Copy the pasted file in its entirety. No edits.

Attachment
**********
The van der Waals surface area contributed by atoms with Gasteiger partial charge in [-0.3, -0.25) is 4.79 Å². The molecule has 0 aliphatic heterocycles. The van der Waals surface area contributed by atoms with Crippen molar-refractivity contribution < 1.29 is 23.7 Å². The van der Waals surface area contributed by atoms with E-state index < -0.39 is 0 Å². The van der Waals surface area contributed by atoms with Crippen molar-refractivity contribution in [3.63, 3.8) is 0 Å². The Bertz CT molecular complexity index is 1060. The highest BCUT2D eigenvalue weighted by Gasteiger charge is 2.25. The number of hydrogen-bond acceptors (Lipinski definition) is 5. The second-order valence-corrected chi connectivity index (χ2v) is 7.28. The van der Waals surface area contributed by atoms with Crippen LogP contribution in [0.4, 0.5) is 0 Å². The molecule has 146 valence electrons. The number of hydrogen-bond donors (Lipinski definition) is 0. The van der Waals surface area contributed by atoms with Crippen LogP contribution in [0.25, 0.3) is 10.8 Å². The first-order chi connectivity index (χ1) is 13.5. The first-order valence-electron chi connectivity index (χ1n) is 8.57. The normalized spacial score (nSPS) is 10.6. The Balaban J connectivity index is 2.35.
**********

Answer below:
The van der Waals surface area contributed by atoms with Gasteiger partial charge in [-0.3, -0.25) is 4.79 Å². The molecule has 0 aliphatic heterocycles. The van der Waals surface area contributed by atoms with Crippen molar-refractivity contribution < 1.29 is 23.7 Å². The van der Waals surface area contributed by atoms with E-state index < -0.39 is 0 Å². The van der Waals surface area contributed by atoms with Crippen molar-refractivity contribution in [3.63, 3.8) is 0 Å². The Bertz CT molecular complexity index is 1060. The highest BCUT2D eigenvalue weighted by Gasteiger charge is 2.25. The number of hydrogen-bond acceptors (Lipinski definition) is 5. The second-order valence-corrected chi connectivity index (χ2v) is 7.28. The van der Waals surface area contributed by atoms with Crippen LogP contribution in [0.4, 0.5) is 0 Å². The molecule has 146 valence electrons. The number of hydrogen-bond donors (Lipinski definition) is 0. The van der Waals surface area contributed by atoms with Crippen LogP contribution in [0.25, 0.3) is 10.8 Å². The first-order chi connectivity index (χ1) is 13.5. The first-order valence-electron chi connectivity index (χ1n) is 8.57. The normalized spacial score (nSPS) is 10.6. The Balaban J connectivity index is 2.35.